Grock was born in Loveresse, a village in the Bernese Jura in the Canton of Bern. He started early as a performer, learning musicianship and acrobatic skills from his father. When a caravan of Roma passed through, he joined them, learning more instruments and gaining confidence with them. In 1894, he debuted with
Fiame Wetzel's traveling circus. He became a clown, working first with Brick in 1903, adopting the name "Grock", and then the famous clown Antonet (Umberto Guillaum). This second act was developed with the aim of making the transition from circus to music hall stages, which were more lucrative. While not initially successful, Antonet and Grock did manage to secure a London engagement in 1911. Refining their performances according to audience response, Grock came to dominate the act, and they eventually split up.
Career and later life
Grock with wife, Berlin 1930
By 1913, Grock's fame had spread, his act having developed into the mixture of pantomime and musical blunders for which he is now remembered. With the outbreak of World War I, he made Britain his base, remaining there until 1924, when he returned to continental Europe. He performed throughout Europe and in the United States, commanding ever higher fees, and his continuing success enabled him to establish his own circus in 1951, with which he toured until his final performance in Hamburg on October 30, 1954.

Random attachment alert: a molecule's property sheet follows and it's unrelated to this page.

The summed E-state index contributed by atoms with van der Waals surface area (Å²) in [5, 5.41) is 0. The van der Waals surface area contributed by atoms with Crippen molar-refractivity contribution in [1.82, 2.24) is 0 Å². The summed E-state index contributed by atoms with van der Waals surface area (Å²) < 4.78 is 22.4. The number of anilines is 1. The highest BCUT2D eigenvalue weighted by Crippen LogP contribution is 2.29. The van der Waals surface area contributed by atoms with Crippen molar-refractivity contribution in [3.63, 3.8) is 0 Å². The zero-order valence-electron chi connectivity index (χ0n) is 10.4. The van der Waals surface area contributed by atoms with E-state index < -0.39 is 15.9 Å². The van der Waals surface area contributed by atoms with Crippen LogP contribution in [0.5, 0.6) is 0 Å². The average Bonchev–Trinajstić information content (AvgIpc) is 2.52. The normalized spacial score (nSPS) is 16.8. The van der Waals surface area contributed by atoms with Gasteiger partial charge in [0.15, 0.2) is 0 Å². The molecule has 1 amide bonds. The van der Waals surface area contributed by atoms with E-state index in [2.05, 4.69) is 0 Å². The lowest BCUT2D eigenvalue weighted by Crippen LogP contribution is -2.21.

He retired to the Villa Bianca (now named "Villa Grock"), a 50-room house he had had built in the 1920s in Imperia, Italy, where he died in 1959.
Some of Grock's performances have been preserved on film. He made the 1927 silent movie What For?, and French and German language versions of Grock in 1931. A biopic, Au revoir, M. Grock (1950), featured Grock as himself, with Adrien Osperi and Ted Rémy playing Grock as a boy and young man, respectively.
In retirement, he made some appearances on Italian television. He also wrote several books, including an autobiography.